Treasury Secretary Tim Geithner announced Wednesday that organizations working in 33 states would receive $1.5 billion in business tax credits fueled with federal stimulus money and aimed at creating and saving jobs in areas hit hard by the economic downturn.
The New Markets Tax Credit program was established in 2000 and is credited with creating an estimated 210,000 construction jobs and 45,000 full-time permanent jobs.
Geithner said the stimulus program has allowed the government to infuse more money into the program, expanding its reach.
“Too often when it comes to development, distressed communities are simply ignored. Many worthwhile projects never get started because of a lack of investment,” Geithner said. “The program provides a powerful incentive for investors to take a chance on communities that have a potential.”
President Barack Obama has said the American Recovery and Reinvestment Act will save or create about 3.5 million jobs nationally, although critics have questioned how the administration plans to count saved jobs.
The tax credits can be a critical piece of financing for real estate development projects and businesses in economically stressed rural and urban communities.
Geithner, making a rare trip out of Washington, released a list of the 32 new recipients while visiting Project Hope in the Roxbury neighborhood of Boston. Project Hope, which helps families facing homelessness move out of poverty, was a past reward recipient. The tax credits are not only going to recipients active in the 33 states, but also the District of Columbia and Puerto Rico.
The federal dollars are distributed in large amounts to community development corporations, neighborhood banks and local investment funds which turn around and use the money to make smaller investments to local projects.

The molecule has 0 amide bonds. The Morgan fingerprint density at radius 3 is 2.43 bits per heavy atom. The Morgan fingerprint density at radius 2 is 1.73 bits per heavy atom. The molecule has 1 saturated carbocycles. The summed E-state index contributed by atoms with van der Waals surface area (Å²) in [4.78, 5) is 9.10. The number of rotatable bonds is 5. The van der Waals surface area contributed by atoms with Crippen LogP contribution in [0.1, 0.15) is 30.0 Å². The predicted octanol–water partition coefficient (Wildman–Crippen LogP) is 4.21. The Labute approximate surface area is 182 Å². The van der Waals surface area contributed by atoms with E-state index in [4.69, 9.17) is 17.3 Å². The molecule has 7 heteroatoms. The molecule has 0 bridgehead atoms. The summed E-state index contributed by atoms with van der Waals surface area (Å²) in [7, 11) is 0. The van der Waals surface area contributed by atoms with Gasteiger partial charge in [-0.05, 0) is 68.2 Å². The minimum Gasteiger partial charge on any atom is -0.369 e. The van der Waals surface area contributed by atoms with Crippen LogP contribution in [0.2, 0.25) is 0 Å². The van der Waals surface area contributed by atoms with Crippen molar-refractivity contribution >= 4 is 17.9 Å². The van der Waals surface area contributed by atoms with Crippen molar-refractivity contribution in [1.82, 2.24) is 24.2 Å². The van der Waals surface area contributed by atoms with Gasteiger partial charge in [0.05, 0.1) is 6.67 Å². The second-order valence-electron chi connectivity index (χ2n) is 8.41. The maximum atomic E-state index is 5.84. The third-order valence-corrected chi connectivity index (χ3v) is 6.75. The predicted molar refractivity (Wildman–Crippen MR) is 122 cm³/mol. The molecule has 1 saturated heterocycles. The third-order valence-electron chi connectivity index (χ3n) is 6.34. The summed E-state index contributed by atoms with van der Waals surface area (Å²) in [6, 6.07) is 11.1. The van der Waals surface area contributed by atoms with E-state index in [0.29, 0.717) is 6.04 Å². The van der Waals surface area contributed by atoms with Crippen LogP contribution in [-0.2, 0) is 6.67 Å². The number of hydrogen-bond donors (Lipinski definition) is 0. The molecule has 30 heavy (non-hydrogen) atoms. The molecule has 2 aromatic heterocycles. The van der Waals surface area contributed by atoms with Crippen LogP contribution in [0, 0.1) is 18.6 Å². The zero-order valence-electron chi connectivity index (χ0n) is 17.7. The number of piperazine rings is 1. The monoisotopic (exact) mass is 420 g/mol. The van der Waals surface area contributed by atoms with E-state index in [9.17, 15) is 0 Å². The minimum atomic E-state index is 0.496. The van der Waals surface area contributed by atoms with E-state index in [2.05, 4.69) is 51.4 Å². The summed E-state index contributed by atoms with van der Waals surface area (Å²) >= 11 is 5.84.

The credit permits individual and corporate taxpayers to receive a credit against their federal income tax obligation for making qualified equity investments in community development entities. The credit totals 39 percent of the investment and can be claimed over seven years.
Sister Margaret Leonard, Executive Director of Project Hope, said a $1.2 million investment obtained through the program helped her group build their new headquarters on a former rubbish strewn lot in what she called Boston’s “epicenter of homeless families in those days.”
“This is a place where people drove in and dumped their trash,” Leonard said. “Now this is place of beauty and a place of hope.”
Another recipient of a past investment, Mike Psikarakis, said the money allowed him to open up a restaurant in the blue-collar community of Brockton with his brother Nico.
The two were able to give local residents temporary jobs while creating a new gathering place in the neighborhood.
“We found this place in Brockton that was vacant, but we saw a lot of potential there,” he said.
Geithner said that the announcement of the additional funding for the New Markets program came 100 days after Obama signed the stimulus act. He said the steps taken by the administration are beginning to bear fruit.
“The national economy is showing some initial signs of stability. Confidence has improved. The financial system is starting to heal. Credit is starting to ease a bit,” he said.